After an impressive console launch a few weeks ago, the PC port of Sonic Mania has found itself in hot water for using the controversial digital rights management service Denuvo.
This issue was first reported on yesterday by Ars Technica's Sam Machkovech, who noticed the PC version of the game shipped with the controversial DRM service Denuvo, which requires a player to be online to run. So, if you're intending to play the game via Steam's Offline Mode, you'll have no such luck.
What's odd is that Sonic Mania is, as the developer states, an "offline" game. And Ars Technica reports that games using Denuvo software have repeatedly been cracked and that the service is difficult to remove from a PC, even after the game using it's been uninstalled. So it's not exactly a safe service. It also seems Sega is frustrated by the decision to use Denuvo, as PR manager Aaron Webber told fans experiencing DRM issues to "make their voices heard."
Yesterday, Sega posted on Steam acknowledging the issues, saying it was "fixing that now." However, no mention of Denuvo was made by the company. It posted this morning that the online issue has been fixed, adding the DRM wasn't the issue. Though it made no comment about the removal of Denuvo. Commenters, on the other hand, are an entirely different story, making their thoughts on the DRM very apparent.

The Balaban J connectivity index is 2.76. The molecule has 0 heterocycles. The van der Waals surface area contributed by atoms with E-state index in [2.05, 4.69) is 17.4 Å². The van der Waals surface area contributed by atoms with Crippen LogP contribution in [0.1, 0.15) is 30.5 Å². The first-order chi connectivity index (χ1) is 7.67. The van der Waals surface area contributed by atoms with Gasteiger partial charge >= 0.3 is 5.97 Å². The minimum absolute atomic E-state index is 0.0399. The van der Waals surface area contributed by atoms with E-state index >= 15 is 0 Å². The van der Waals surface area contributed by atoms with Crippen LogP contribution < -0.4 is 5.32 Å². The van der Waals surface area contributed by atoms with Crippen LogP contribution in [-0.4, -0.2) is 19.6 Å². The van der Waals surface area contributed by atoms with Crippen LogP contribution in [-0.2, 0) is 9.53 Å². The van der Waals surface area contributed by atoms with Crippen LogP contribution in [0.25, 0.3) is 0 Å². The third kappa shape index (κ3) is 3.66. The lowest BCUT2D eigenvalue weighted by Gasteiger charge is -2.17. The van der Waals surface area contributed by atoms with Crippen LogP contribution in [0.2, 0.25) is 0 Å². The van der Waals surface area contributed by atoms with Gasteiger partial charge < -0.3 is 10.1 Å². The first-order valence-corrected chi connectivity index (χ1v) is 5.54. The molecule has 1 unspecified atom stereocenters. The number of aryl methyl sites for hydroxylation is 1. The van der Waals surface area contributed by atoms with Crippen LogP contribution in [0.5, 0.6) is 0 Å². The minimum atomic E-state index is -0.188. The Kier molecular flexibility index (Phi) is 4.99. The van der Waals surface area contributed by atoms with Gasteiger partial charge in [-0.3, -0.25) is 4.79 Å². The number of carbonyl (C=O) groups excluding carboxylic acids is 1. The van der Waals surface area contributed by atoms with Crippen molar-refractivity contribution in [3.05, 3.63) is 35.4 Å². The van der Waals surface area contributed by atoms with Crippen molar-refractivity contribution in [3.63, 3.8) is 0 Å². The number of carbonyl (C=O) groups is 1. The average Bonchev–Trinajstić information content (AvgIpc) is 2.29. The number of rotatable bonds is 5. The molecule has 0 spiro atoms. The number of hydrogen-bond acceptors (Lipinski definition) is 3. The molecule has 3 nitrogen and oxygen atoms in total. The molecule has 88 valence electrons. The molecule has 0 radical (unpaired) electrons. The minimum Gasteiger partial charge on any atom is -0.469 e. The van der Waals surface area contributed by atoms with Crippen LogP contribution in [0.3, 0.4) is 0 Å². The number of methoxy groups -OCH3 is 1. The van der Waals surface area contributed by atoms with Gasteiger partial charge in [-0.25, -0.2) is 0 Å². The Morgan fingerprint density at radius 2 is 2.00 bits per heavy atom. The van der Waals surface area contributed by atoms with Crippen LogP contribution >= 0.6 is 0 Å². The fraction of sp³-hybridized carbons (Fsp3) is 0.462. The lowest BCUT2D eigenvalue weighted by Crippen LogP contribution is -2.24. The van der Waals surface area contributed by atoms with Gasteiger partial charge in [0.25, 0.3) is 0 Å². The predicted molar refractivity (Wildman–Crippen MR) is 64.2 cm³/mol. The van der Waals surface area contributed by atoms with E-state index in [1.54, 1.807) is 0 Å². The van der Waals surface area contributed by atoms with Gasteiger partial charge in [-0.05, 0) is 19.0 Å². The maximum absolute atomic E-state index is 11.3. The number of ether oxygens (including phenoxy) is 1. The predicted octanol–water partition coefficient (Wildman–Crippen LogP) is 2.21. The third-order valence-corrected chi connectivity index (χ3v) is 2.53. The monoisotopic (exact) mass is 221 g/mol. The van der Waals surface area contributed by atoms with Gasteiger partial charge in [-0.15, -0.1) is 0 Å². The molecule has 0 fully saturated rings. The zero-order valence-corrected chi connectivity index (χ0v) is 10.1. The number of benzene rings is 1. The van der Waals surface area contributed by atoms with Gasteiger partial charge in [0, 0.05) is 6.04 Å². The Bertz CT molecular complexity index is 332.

"Not being able to be played offline is only one problem. Denuvo is utter shit and we don't want it on our systems. I just uninstalled the game and I'll be asking for a refund," one wrote under Sega's post.
"I was planning to buy this game when I get paid this weekend, but with the inclusion of Denuvo DRM, I'll just wait for a cracked copy," another wrote.
"Not a fan of an unknown entity logging my activity every now and again without my consent really either. This stuff should be made public before we even get to purchase it," a third user wrote.
Looks like we'll have to wait and see if Sega is able to rectify these issues, and if fans change their minds.
Sonic Mania was released on PlayStation 4, Xbox One and Nintendo Switch on August 15th, and PC on August 29th. It is the first Sonic game in nearly a decade to get near unanimous praise from critics, seemingly avoiding all controversy until yesterday.